On face value Equitable Acceptance appears to be a factoring company, paying less than face value for contracts and then holding the consumers to repay them even though the services may have not been delivered.

In a more macro view, companies filling the role Equitable Acceptance did just appeared to enable the underlying bad behavior of the student loan assistance companies.

The student loan assistance industry is an outcrop of the past debt settlement industry where fast sales and magical promises where the demand for the day and the delivery of the actual services was barely a point to consider.

The result of the action put forward by the State of Minnesota and the FTC, Equitable Acceptance “agreed to be banned from the debt relief business.”

Today the Federal Trade Commission jumped into the mess.

More on the Lawsuit

Defendants allegedly bilked millions out of consumers by charging illegal upfront fees and falsely promising to lower or even eliminate consumers’ loan payments or balances

“The Federal Trade Commission charged the operators of two similar student loan debt relief schemes, and a financing company that assisted them, with bilking millions of dollars from consumers.

The defendants allegedly charged illegal upfront fees that they led consumers to believe went towards consumers’ student loans, and falsely promised that their services would permanently lower or even eliminate consumers’ loan payments or balances. The defendants also signed customers up for high-interest loans to pay the fees without making required disclosures.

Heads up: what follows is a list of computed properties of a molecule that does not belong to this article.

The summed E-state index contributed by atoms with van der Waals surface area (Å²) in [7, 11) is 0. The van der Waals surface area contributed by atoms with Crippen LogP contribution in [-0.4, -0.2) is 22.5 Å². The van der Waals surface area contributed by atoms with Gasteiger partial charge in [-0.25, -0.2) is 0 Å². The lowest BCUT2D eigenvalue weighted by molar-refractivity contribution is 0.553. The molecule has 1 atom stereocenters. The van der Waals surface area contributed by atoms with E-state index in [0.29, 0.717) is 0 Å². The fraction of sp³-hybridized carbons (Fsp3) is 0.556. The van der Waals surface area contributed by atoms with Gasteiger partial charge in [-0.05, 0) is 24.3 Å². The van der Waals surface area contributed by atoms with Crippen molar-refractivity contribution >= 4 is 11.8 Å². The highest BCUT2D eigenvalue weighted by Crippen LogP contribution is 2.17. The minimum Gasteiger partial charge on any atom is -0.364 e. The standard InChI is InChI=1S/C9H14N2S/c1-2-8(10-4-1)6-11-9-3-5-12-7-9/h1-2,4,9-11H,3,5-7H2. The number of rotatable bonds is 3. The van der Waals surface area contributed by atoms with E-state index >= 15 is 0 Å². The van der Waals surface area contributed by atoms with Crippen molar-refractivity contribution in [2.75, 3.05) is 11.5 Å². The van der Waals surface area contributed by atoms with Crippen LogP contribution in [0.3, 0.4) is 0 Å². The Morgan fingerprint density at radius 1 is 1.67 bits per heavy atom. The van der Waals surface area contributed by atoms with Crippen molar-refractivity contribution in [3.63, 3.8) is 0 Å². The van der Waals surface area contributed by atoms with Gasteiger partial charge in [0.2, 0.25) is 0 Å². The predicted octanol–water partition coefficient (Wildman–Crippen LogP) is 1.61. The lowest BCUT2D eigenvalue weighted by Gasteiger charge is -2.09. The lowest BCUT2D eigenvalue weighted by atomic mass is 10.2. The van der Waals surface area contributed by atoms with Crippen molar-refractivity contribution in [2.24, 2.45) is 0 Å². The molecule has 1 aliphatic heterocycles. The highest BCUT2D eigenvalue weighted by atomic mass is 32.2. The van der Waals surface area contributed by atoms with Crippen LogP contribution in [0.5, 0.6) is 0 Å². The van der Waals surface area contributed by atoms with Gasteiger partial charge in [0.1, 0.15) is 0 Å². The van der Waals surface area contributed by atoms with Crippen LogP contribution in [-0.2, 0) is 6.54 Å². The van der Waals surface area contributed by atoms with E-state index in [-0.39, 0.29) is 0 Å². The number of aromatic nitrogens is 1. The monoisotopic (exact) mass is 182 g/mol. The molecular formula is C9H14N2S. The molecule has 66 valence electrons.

In one action, brought jointly by the FTC and the State of Minnesota, the student debt relief company and the financing company involved agreed to be banned from the debt relief business in order to settle the charges. In the second action, the financing company has agreed to settle but the FTC’s litigation continues against the student debt relief defendants.

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“Working with our law enforcement partners across the country, we have brought dozens of cases against debt relief scams like these,” said Andrew Smith, Director of the FTC’s Bureau of Consumer Protection. “The difference here is that a state-licensed finance company was knowingly participating in the scheme by financing the thousands of dollars in illegal fees that these scammers tricked consumers into paying. This is yet another example of how we are holding accountable companies that facilitate fraud by others.”

Do You Have a Question You'd Like Help With? Contact Debt Coach Damon Day. Click here to reach Damon.

According to the FTC’s complaint against Manhattan Beach Ventures and Equitable Acceptance Corporation, MBV deceptively promoted payment reduction programs to consumers looking for help with their student loans. MBV charged consumers up to $1,400 and funneled them into financing this fee through a high-interest loan with third-party financier Equitable Acceptance Corporation, another defendant in the scheme. The State of Minnesota is a co-plaintiff in the action against MBV.